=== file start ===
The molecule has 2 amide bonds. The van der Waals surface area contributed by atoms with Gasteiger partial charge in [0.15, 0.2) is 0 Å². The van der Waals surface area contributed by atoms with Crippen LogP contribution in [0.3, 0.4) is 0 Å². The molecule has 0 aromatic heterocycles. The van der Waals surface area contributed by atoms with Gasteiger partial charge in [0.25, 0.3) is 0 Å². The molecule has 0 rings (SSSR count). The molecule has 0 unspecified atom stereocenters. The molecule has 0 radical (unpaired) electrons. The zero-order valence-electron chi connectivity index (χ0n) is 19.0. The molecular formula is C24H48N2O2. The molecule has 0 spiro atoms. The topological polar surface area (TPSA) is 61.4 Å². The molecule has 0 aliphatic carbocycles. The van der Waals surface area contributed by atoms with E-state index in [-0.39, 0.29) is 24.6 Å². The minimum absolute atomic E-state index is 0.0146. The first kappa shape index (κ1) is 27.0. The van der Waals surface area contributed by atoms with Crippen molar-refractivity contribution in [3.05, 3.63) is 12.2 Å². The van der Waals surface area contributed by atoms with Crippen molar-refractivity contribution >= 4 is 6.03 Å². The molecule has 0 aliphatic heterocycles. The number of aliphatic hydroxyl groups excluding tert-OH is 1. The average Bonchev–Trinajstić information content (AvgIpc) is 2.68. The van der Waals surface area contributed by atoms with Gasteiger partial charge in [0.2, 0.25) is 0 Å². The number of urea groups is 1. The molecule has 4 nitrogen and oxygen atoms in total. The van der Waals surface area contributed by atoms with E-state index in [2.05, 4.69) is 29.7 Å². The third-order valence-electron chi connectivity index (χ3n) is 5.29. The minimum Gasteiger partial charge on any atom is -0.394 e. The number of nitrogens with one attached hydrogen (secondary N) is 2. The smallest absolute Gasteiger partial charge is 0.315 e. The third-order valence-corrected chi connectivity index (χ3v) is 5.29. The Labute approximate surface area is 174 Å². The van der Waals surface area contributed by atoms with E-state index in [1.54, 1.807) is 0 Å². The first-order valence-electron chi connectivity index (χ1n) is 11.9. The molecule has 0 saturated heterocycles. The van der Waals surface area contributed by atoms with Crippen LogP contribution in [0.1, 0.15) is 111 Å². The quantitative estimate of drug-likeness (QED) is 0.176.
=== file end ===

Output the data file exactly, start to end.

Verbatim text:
The molecule has 2 amide bonds. The van der Waals surface area contributed by atoms with Gasteiger partial charge in [0.15, 0.2) is 0 Å². The van der Waals surface area contributed by atoms with Crippen LogP contribution in [0.3, 0.4) is 0 Å². The molecule has 0 aromatic heterocycles. The van der Waals surface area contributed by atoms with Gasteiger partial charge in [0.25, 0.3) is 0 Å². The molecule has 0 rings (SSSR count). The molecule has 0 unspecified atom stereocenters. The molecule has 0 radical (unpaired) electrons. The zero-order valence-electron chi connectivity index (χ0n) is 19.0. The molecular formula is C24H48N2O2. The molecule has 0 spiro atoms. The topological polar surface area (TPSA) is 61.4 Å². The molecule has 0 aliphatic carbocycles. The van der Waals surface area contributed by atoms with E-state index in [-0.39, 0.29) is 24.6 Å². The minimum absolute atomic E-state index is 0.0146. The first kappa shape index (κ1) is 27.0. The van der Waals surface area contributed by atoms with Crippen molar-refractivity contribution in [3.05, 3.63) is 12.2 Å². The van der Waals surface area contributed by atoms with Crippen molar-refractivity contribution >= 4 is 6.03 Å². The molecule has 0 aliphatic heterocycles. The number of aliphatic hydroxyl groups excluding tert-OH is 1. The average Bonchev–Trinajstić information content (AvgIpc) is 2.68. The van der Waals surface area contributed by atoms with Gasteiger partial charge in [0.2, 0.25) is 0 Å². The number of urea groups is 1. The molecule has 4 nitrogen and oxygen atoms in total. The van der Waals surface area contributed by atoms with E-state index in [2.05, 4.69) is 29.7 Å². The third-order valence-electron chi connectivity index (χ3n) is 5.29. The minimum Gasteiger partial charge on any atom is -0.394 e. The number of nitrogens with one attached hydrogen (secondary N) is 2. The smallest absolute Gasteiger partial charge is 0.315 e. The third-order valence-corrected chi connectivity index (χ3v) is 5.29. The Labute approximate surface area is 174 Å². The van der Waals surface area contributed by atoms with E-state index in [1.54, 1.807) is 0 Å². The first-order valence-electron chi connectivity index (χ1n) is 11.9. The molecule has 0 saturated heterocycles. The van der Waals surface area contributed by atoms with Crippen LogP contribution in [0.1, 0.15) is 111 Å². The quantitative estimate of drug-likeness (QED) is 0.176.